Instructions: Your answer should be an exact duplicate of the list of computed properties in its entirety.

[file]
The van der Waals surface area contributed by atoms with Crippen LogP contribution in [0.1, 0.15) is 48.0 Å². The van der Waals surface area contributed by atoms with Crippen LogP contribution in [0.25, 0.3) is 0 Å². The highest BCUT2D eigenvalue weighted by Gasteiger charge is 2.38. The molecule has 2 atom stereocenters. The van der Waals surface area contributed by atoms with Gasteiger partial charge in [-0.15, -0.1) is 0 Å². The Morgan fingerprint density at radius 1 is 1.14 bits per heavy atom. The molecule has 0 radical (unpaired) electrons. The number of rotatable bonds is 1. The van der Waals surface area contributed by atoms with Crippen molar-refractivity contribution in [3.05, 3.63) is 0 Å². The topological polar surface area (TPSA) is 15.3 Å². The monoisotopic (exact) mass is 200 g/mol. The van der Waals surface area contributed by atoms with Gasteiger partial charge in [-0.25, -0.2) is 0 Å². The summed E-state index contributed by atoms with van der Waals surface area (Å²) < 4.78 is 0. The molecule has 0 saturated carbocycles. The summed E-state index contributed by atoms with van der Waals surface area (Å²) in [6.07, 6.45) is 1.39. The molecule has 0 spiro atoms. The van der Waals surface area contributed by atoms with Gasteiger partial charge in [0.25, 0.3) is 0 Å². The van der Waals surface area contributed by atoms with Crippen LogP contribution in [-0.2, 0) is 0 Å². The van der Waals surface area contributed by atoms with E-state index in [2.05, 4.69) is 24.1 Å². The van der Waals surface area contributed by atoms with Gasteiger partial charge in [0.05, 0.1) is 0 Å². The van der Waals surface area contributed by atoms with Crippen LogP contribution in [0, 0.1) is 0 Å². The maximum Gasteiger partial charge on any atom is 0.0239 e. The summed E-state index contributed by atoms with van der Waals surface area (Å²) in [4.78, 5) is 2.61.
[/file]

The van der Waals surface area contributed by atoms with Crippen LogP contribution in [0.1, 0.15) is 48.0 Å². The van der Waals surface area contributed by atoms with Crippen LogP contribution in [0.25, 0.3) is 0 Å². The highest BCUT2D eigenvalue weighted by Gasteiger charge is 2.38. The molecule has 2 atom stereocenters. The van der Waals surface area contributed by atoms with Gasteiger partial charge in [-0.15, -0.1) is 0 Å². The Morgan fingerprint density at radius 1 is 1.14 bits per heavy atom. The molecule has 0 radical (unpaired) electrons. The number of rotatable bonds is 1. The van der Waals surface area contributed by atoms with Crippen molar-refractivity contribution in [3.05, 3.63) is 0 Å². The topological polar surface area (TPSA) is 15.3 Å². The monoisotopic (exact) mass is 200 g/mol. The van der Waals surface area contributed by atoms with Gasteiger partial charge in [-0.25, -0.2) is 0 Å². The summed E-state index contributed by atoms with van der Waals surface area (Å²) < 4.78 is 0. The molecule has 0 saturated carbocycles. The summed E-state index contributed by atoms with van der Waals surface area (Å²) in [6.07, 6.45) is 1.39. The molecule has 0 spiro atoms. The van der Waals surface area contributed by atoms with Gasteiger partial charge in [0.25, 0.3) is 0 Å². The van der Waals surface area contributed by atoms with Crippen LogP contribution in [-0.2, 0) is 0 Å². The van der Waals surface area contributed by atoms with E-state index in [2.05, 4.69) is 24.1 Å². The van der Waals surface area contributed by atoms with Gasteiger partial charge in [0.05, 0.1) is 0 Å². The van der Waals surface area contributed by atoms with Crippen LogP contribution in [0, 0.1) is 0 Å². The maximum Gasteiger partial charge on any atom is 0.0239 e. The summed E-state index contributed by atoms with van der Waals surface area (Å²) in [4.78, 5) is 2.61.